10 Songs, 49 Minutes


About Gutbucket

Thanks to the engaging harmolodics of Ornette Coleman and the intense rhythms of Afro-Cuban music, Ken Thomson discovered new exciting ways to express jazz improvisation in his group Gutbucket. Gutbucket, consisting of Thomson (sax), Ty Citerman (guitar), Eric Rockwin (bass), and Paul Chuffo (drums), celebrated the release of their debut CD, Insomniacs Dream (Gut Records) -- available at www.gutweb.com -- in 2000. Devoted to soft melodies as much as high-energy rhythms, Gutbucket coursed through the playful circular movement and rapid-fire banter of "Insects," the sweet and laid-back Latin rhythms and melodies of "Don't Fall on Dirty Mary," the quiet dreamy spaces of "Ornette's Computer People," and the slow bluesy shuffle and screaming antics of "Rock 'n' Roll."

Gutbucket formed in 1999 when three of its members decided to leave their former band, the nine-piece soul-jazz group called Ex Caminos. All three graduated from Columbia University in fields ranging from music theory and history (Thomson) to psychology (Citerman) to English literature (Chuffo), and they were looking for someone to join them in a tighter-knit band. That's when a friend of theirs introduced them to bassist Eric Rockwin, who had just graduated with a degree in music from N.Y.U. The band debuted to a packed house at Baby Jupiter in April 1999 in New York City. A live broadcast over WFMU two months later solidified a following for the group, which later performed at the Knitting Factory, Wetlands, CB's 313 Gallery, and the Bell Atlantic Jazz Festival and CMJ Music Marathon in New York City. During this period, Gutbucket continued to explore their eclectic interests in music, which ranged from jazz and hip-hop to Afro-Cuban music, '70s soul, indie rock, and 20th century classical music.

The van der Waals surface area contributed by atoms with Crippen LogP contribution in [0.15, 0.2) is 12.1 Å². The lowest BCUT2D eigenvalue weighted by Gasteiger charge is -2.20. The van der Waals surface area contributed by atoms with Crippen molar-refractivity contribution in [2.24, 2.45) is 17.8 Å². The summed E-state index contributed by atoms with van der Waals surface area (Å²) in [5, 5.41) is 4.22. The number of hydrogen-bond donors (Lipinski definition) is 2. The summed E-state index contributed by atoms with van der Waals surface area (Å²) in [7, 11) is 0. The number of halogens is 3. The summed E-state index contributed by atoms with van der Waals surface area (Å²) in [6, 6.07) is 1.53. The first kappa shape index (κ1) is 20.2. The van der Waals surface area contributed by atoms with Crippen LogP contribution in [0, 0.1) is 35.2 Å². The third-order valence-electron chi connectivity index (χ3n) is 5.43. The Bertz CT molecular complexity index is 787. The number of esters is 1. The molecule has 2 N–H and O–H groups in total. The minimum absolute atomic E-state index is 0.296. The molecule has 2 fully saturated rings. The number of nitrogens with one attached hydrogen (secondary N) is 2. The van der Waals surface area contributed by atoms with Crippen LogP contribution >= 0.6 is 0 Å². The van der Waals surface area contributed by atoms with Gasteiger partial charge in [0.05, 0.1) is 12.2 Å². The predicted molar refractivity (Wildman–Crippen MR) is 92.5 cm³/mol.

In 2003, Dry Humping the American Dream was released and, along with their ever-increasing flair for stellar live performances, led to more invitations to play festivals in the United States, Europe, and North Africa. Sludge Test, issued in 2006, proved to be the final album with Chuffo in the drummer's chair. He was replaced by Adam Gold in 2007. In 2009, the quartet signed to Cuneiform Records and released A Modest Proposal, their label debut. Meanwhile, Gutbucket wrote and performed multiple film scores and collaborated with dance troupes and even string quartets -- most notably New York's Ethel. While still retaining their pointed focus on rock as an integral force to employ inside the formal aesthetics of jazz, the quartet also explored the work of its individuals as composers on 2011's Flock. ~ Robert Hicks & Thom Jurek